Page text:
- Flow control, for example in the Transmission Control Protocol (TCP) protocol, affects the throughput if the bandwidth-delay product is larger than the TCP window, i.e., the buffer size. In that case, the sending computer must wait for acknowledgement of the data packets before it can send more packets.
- TCP congestion avoidance controls the data rate. A so-called "slow start" occurs in the beginning of a file transfer, and after packet drops caused by router congestion or bit errors in for example wireless links.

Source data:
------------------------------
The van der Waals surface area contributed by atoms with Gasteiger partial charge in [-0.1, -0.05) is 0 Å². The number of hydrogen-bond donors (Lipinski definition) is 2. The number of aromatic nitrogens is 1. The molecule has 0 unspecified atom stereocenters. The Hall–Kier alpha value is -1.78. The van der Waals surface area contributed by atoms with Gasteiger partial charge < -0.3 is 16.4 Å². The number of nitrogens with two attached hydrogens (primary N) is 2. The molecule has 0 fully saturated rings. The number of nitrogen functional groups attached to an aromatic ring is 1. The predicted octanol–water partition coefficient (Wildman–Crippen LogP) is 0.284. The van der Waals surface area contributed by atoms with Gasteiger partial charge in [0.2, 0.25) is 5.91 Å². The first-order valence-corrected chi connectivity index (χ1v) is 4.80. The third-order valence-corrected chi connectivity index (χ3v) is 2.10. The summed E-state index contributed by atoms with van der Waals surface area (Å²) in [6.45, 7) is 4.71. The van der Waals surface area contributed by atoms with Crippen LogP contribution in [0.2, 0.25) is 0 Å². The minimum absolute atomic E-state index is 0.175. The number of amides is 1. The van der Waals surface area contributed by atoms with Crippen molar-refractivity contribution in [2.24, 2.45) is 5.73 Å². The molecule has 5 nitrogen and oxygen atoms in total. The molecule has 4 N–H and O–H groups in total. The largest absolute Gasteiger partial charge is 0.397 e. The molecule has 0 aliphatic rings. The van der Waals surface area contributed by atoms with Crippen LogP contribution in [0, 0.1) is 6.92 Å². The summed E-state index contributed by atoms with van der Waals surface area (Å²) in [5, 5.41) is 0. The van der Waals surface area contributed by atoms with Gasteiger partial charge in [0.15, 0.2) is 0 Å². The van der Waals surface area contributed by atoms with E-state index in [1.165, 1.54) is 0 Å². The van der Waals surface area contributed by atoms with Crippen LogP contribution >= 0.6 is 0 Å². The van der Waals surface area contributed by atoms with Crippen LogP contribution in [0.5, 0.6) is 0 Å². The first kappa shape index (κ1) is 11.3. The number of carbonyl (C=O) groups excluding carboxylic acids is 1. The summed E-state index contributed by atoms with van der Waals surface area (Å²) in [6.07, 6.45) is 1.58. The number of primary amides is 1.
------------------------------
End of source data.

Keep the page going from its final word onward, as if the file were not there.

Ensuring that multiple users can harmoniously share a single communications link requires some kind of equitable sharing of the link. If a bottleneck communication link offering data rate R is shared by "N" active users (with at least one data packet in queue), every user typically achieves a throughput of approximately R/N, if fair queuing best-effort communication is assumed.
- Packet loss due to network congestion. Packets may be dropped in switches and routers when the packet queues are full due to congestion.
- Packet loss due to bit errors.
- Scheduling algorithms in routers and switches. If fair queuing is not provided, users that send large packets will get higher bandwidth. Some users may be prioritized in a weighted fair queuing (WFQ) algorithm if differentiated or guaranteed quality of service (QoS) is provided.